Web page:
Four Mind Altering Marketing Tactics That Actually Increase Influence

Seriously, regardless of whether you’re a web developer, graphic designer, video production specialist, social media expert or copywriter, if you are armed with a basic understanding of how the human brain tends to operate, you can drastically increase influence.


It’s not necessary that you fully understand the subtle ins and outs of Freud’s Oedipus complex, but the basics of some of the most important psychological principles that are going to help you and your marketing team improve your ability to connect with potential customers. 


Here are four of the most popular to get you started:


1) Reciprocity


Basically, as human beings, when someone does something nice for us, we can’t help but do something nice for them in return. It’s just in our DNA. For example, when you eat at a restaurant, your waiter or waitress almost always brings a few mints with the bill, right?


Obviously, the idea here is that you’ll return the favor with a more sizable tip. According to a study conducted by Dr. Robert Cialdini, psychologist and author of “Influence: The Psychology of Persuasion,” restaurant tips go up by 3 percent when patrons are given mints with their bill.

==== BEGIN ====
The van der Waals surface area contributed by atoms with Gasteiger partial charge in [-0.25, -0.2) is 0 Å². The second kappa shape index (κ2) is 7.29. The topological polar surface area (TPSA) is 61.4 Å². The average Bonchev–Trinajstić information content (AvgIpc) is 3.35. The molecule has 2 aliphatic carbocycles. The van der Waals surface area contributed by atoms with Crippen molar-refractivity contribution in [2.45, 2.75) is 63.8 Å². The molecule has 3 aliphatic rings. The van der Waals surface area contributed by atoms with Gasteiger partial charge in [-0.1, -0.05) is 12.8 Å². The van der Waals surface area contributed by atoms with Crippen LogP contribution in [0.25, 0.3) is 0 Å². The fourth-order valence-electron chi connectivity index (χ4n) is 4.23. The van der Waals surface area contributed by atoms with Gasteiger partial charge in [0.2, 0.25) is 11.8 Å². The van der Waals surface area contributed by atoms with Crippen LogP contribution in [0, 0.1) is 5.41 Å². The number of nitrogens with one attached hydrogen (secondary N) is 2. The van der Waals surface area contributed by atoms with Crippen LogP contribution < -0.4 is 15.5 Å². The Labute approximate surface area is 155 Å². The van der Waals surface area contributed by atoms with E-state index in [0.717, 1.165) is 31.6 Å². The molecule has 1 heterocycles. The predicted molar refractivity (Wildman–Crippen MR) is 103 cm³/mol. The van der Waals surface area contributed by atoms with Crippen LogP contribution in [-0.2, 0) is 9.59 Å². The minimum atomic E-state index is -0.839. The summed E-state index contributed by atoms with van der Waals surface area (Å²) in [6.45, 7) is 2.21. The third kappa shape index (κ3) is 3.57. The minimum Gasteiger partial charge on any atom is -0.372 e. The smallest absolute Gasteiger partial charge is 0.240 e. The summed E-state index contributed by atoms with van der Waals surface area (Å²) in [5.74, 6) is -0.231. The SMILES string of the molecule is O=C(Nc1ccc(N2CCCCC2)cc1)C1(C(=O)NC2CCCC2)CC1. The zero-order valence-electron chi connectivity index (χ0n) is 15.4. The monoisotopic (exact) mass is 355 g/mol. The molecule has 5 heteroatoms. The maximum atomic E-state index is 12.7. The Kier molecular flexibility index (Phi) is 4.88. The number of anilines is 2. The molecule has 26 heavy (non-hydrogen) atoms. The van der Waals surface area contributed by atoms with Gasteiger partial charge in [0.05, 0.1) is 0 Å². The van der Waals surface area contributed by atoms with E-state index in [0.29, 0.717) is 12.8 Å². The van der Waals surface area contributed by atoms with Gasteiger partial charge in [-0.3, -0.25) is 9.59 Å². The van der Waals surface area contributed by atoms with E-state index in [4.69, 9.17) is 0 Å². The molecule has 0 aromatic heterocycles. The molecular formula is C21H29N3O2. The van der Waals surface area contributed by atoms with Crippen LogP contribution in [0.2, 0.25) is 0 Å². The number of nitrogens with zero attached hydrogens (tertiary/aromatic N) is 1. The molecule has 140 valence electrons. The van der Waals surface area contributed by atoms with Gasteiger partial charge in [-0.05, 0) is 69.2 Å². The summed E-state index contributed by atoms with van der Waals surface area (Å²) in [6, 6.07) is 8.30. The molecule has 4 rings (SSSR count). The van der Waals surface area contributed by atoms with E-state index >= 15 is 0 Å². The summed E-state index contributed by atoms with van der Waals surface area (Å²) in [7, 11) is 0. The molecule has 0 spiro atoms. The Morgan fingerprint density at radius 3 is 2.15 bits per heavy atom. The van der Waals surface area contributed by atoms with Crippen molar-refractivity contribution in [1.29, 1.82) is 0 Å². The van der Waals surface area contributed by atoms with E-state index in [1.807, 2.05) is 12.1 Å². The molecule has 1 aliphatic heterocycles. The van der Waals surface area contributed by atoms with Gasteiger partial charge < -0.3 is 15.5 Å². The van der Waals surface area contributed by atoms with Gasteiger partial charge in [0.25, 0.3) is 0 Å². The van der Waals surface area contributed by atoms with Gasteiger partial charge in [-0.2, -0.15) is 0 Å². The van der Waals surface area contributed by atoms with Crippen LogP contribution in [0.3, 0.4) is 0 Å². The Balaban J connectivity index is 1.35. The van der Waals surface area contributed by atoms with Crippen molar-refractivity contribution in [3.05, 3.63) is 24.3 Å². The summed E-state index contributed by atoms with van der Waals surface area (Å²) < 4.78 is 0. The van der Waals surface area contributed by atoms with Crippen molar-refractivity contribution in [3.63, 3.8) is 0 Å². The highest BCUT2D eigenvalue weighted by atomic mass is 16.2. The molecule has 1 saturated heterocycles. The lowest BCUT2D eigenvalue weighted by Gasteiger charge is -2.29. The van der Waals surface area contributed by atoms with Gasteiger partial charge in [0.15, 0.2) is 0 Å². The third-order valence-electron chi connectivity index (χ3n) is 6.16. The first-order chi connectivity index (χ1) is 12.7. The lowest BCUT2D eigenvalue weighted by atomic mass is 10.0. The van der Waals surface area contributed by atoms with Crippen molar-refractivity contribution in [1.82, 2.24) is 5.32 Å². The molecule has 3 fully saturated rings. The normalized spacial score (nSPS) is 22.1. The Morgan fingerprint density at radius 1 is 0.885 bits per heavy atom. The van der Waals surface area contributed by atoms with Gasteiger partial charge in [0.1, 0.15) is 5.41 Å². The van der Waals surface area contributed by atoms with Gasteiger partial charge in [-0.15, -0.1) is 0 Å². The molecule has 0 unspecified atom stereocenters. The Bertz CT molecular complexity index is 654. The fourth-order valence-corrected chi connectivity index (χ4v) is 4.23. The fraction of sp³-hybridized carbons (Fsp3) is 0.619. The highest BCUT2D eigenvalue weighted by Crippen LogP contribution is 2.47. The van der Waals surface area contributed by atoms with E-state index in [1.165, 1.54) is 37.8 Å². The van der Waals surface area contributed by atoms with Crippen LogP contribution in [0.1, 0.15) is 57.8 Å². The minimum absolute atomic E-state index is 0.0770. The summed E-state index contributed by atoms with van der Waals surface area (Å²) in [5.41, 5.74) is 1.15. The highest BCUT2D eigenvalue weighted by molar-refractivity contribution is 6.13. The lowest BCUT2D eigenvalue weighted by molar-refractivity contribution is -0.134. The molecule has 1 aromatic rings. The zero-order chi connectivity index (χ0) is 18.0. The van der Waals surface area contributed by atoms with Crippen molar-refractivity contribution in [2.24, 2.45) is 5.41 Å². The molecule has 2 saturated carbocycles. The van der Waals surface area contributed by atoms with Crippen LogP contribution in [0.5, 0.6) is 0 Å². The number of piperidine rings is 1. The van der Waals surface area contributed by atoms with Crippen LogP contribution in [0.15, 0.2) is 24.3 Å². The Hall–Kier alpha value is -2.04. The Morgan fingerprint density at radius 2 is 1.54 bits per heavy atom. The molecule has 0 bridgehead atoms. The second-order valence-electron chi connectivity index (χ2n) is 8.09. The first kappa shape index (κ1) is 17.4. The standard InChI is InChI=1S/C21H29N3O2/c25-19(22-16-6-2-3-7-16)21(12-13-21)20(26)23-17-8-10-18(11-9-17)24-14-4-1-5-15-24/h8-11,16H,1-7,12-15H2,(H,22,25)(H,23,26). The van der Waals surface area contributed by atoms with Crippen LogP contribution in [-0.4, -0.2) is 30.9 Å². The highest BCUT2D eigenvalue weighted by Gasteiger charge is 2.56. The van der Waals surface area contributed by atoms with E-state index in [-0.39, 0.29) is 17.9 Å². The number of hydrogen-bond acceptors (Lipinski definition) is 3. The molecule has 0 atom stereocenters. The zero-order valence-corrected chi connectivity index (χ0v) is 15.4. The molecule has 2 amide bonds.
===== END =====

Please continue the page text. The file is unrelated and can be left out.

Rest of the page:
It gets even better—when servers paused, looked their customers in the eye and gave them a second mint while telling them it was just for them, tips shot up by a staggering 20 percent.


But couldn’t all of this just be coincidence? Hardly.


In fact, in 1974, Phillip Kunz, a psychologist at Brigham Young University in Provo, Utah, sent out 600 Christmas Cards to complete strangers. Believe it or not, afterwards, he received 200 Christmas cards himself.


For marketers, the takeaway here is simple—provide something of genuine value, and you’re likely to get something in return. From a free coffee mug or handwritten note to an ebook or desktop wallpaper, use generosity to your advantage. Later, when you need something from a customer, you’ll be more likely to get it.


2) Loss Aversion